Whether President Trump plans to formally do away with the H-1B visa program as he repeatedly pledged to during his campaign for the presidency or whether he simply plans to make hostile overtures and idle threats to the program, the chilling effect is real. Applications for the H-1B visas decreased for the first time in five years according to CNN Money, though the total number of visas that will be distributed, 85,000, is fixed. The issue is one driving a strong divide between the President and Silicon Valley, who are particularly reliant on a strong global workforce for technical jobs.

The Trump administration began to stoke fears regarding the program's future for technology workers earlier this month when Citizenship and Immigration Service issued a memorandum tightening H-1B rules for programmers. No longer are programmers with just a bachelor's degree eligible for the visas automatically — instead, applicants applying for tech jobs will have to provide supplemental materials if they don't have a professional degree.

Today, Trump signed an executive order dubbed "Buy American, Hire American." The exact nature of the order isn't yet clear, and its legality could of course be contested by the judiciary, but it calls for a "review" of the H-1B visa program "with the goal of reforming the program."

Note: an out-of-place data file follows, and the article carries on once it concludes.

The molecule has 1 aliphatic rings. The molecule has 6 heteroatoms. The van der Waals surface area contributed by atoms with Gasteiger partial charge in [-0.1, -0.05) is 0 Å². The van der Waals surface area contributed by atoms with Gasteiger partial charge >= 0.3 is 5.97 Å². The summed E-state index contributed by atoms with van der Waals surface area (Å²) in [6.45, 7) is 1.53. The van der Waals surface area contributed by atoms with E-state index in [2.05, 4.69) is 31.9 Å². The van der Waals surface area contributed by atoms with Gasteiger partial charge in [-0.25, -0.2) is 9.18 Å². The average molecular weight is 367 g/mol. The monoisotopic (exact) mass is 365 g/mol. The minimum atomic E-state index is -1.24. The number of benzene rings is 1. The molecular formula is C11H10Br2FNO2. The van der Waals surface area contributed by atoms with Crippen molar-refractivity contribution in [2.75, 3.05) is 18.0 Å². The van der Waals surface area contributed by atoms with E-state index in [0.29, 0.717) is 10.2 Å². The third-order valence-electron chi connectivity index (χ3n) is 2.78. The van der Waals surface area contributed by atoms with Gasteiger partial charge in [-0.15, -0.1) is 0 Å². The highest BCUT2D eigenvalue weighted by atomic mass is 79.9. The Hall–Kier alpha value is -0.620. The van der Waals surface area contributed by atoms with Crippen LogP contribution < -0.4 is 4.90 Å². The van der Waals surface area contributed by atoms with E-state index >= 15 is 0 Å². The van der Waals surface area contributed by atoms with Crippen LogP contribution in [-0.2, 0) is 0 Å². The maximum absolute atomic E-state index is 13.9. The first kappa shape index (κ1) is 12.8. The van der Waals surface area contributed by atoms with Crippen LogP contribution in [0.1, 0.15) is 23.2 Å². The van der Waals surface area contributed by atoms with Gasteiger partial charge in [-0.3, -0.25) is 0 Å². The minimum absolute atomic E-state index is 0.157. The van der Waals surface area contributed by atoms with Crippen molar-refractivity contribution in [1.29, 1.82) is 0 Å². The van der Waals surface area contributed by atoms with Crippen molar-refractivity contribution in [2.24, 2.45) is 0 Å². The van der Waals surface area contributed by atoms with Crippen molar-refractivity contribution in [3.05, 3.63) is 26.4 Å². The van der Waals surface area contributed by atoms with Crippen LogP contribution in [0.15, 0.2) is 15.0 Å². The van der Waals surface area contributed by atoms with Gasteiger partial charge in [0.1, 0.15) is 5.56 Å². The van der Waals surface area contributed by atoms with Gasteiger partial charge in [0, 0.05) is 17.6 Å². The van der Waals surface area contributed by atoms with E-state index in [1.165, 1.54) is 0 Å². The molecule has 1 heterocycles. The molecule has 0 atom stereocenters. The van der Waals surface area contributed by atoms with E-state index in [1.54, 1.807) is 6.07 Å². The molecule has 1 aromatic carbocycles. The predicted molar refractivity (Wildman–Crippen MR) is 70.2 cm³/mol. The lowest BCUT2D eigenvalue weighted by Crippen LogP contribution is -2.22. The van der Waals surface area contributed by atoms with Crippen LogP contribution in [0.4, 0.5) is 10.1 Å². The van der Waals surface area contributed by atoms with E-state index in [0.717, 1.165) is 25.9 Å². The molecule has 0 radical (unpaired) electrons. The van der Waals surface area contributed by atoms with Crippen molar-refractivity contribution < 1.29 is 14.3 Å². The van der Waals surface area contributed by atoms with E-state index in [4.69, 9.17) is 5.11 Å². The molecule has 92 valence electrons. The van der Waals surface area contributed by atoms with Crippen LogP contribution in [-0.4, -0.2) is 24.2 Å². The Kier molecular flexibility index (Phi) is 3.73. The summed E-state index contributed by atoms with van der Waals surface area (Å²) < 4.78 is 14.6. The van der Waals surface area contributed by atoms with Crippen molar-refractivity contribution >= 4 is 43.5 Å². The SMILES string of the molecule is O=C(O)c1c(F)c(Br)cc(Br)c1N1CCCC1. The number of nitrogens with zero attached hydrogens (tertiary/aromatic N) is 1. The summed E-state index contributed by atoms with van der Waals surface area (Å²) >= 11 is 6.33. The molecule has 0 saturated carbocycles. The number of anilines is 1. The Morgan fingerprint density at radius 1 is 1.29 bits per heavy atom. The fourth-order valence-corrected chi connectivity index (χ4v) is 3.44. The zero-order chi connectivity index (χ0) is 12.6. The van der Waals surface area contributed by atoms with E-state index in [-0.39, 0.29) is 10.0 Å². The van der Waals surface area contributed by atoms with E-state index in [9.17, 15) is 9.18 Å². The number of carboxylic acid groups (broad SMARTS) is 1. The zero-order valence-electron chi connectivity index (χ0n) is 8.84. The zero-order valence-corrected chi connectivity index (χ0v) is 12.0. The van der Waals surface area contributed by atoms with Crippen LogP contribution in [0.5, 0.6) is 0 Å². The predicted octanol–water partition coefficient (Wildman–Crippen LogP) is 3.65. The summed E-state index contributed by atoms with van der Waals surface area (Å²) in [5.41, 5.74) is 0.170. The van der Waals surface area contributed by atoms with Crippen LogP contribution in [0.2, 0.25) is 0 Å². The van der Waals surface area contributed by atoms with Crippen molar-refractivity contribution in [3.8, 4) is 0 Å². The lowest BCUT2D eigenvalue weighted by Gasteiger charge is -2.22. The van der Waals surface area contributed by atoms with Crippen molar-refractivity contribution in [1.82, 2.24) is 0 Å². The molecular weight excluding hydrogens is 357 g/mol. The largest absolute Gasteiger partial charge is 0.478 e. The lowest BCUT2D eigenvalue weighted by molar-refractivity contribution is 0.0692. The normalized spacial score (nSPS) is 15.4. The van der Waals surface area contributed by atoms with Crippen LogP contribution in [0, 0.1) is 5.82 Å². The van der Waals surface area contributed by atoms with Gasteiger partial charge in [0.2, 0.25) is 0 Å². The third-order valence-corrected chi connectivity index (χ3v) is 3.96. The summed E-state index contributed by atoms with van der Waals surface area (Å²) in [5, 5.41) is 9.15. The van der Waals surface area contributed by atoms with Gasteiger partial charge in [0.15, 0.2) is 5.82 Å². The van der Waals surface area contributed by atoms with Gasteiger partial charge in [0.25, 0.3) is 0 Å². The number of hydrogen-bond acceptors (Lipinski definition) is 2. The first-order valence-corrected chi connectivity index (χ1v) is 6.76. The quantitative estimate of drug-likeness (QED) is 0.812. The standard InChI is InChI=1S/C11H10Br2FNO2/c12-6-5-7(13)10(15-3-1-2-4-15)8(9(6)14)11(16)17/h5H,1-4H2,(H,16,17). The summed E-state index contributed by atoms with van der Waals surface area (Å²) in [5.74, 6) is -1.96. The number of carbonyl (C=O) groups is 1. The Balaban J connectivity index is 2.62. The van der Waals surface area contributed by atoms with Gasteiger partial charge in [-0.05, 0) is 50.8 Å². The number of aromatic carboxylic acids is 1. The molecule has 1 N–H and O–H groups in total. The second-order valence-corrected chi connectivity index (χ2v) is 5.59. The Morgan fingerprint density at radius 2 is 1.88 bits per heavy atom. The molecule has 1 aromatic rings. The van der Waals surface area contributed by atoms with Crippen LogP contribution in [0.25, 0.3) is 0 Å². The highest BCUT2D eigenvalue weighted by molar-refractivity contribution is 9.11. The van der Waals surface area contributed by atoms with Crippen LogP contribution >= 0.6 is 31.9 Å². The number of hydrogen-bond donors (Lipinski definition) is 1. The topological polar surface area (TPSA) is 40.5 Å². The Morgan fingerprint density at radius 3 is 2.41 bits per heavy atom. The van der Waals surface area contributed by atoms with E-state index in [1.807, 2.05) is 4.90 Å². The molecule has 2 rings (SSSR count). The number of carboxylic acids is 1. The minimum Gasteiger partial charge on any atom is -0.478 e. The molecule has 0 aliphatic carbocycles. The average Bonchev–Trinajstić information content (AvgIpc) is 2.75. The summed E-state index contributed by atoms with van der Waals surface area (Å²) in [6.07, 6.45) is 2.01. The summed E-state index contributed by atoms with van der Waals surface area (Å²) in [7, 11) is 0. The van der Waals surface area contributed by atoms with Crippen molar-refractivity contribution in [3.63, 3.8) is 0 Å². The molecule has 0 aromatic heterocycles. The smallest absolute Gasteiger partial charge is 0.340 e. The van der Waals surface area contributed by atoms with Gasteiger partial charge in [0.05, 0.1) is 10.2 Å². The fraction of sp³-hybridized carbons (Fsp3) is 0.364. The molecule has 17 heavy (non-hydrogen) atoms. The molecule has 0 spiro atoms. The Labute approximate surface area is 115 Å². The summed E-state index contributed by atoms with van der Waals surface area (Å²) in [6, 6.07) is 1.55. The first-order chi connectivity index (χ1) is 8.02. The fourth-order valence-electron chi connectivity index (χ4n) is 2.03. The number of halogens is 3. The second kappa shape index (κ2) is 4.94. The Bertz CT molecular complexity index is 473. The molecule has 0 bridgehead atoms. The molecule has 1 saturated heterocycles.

"The buy and hire American order I'm about to sign will protect workers and students like you," Trump told a crowd according to CNN at Snap-On Tools , the Wisconsin-based manufacturer to which he travelled today to provide a backdrop as he signs the order. "It's America first, you better believe it. It's time. It's time, right?"

But Silicon Valley CEOs might see the issue with more nuance. “We need more math-based professionals, and it is quite depressing that we can’t go out and get the best and brightest,” Silicon Valley immigration lawyer Martin Lawler told the Chronicle. Still, Lawler expects that demand will remain "so long as Silicon Valley is doing well.”

Previously: H-1B Visa Rule Tightening Stokes Fears In Silicon Valley, But Threat Could Be Empty